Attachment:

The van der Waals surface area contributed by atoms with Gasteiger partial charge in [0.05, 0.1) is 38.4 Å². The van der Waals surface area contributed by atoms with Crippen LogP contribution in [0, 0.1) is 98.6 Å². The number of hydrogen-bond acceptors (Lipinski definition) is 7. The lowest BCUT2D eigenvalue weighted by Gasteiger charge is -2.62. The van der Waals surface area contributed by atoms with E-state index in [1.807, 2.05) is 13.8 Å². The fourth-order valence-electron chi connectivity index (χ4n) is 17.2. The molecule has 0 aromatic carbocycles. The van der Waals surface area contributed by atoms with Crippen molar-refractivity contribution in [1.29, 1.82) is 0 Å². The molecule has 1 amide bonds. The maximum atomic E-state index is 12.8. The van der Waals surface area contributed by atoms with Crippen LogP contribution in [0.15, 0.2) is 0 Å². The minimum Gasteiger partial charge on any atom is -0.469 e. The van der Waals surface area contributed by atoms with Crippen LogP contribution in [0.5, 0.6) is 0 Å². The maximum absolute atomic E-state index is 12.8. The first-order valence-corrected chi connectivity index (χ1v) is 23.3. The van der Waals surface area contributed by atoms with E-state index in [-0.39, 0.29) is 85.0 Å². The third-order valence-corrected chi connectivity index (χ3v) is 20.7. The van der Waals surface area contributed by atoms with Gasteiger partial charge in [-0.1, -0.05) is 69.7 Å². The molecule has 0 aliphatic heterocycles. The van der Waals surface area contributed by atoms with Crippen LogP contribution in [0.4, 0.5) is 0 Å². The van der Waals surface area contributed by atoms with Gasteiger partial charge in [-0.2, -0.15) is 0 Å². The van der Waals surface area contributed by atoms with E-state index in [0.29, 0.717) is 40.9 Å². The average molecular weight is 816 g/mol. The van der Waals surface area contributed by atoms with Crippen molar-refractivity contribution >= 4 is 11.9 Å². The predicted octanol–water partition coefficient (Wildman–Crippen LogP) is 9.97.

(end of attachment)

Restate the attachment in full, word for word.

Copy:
The van der Waals surface area contributed by atoms with Gasteiger partial charge in [0.05, 0.1) is 38.4 Å². The van der Waals surface area contributed by atoms with Crippen LogP contribution in [0, 0.1) is 98.6 Å². The number of hydrogen-bond acceptors (Lipinski definition) is 7. The lowest BCUT2D eigenvalue weighted by Gasteiger charge is -2.62. The van der Waals surface area contributed by atoms with E-state index in [1.807, 2.05) is 13.8 Å². The fourth-order valence-electron chi connectivity index (χ4n) is 17.2. The molecule has 0 aromatic carbocycles. The van der Waals surface area contributed by atoms with Crippen molar-refractivity contribution in [1.29, 1.82) is 0 Å². The molecule has 1 amide bonds. The maximum atomic E-state index is 12.8. The van der Waals surface area contributed by atoms with Crippen LogP contribution in [0.15, 0.2) is 0 Å². The minimum Gasteiger partial charge on any atom is -0.469 e. The van der Waals surface area contributed by atoms with Crippen LogP contribution in [0.5, 0.6) is 0 Å². The maximum absolute atomic E-state index is 12.8. The first-order valence-corrected chi connectivity index (χ1v) is 23.3. The van der Waals surface area contributed by atoms with E-state index in [-0.39, 0.29) is 85.0 Å². The third-order valence-corrected chi connectivity index (χ3v) is 20.7. The van der Waals surface area contributed by atoms with Gasteiger partial charge in [-0.1, -0.05) is 69.7 Å². The molecule has 0 aliphatic heterocycles. The van der Waals surface area contributed by atoms with Crippen LogP contribution in [0.4, 0.5) is 0 Å². The van der Waals surface area contributed by atoms with Gasteiger partial charge in [-0.2, -0.15) is 0 Å². The van der Waals surface area contributed by atoms with E-state index in [0.29, 0.717) is 40.9 Å². The average molecular weight is 816 g/mol. The van der Waals surface area contributed by atoms with Crippen molar-refractivity contribution >= 4 is 11.9 Å². The predicted octanol–water partition coefficient (Wildman–Crippen LogP) is 9.97.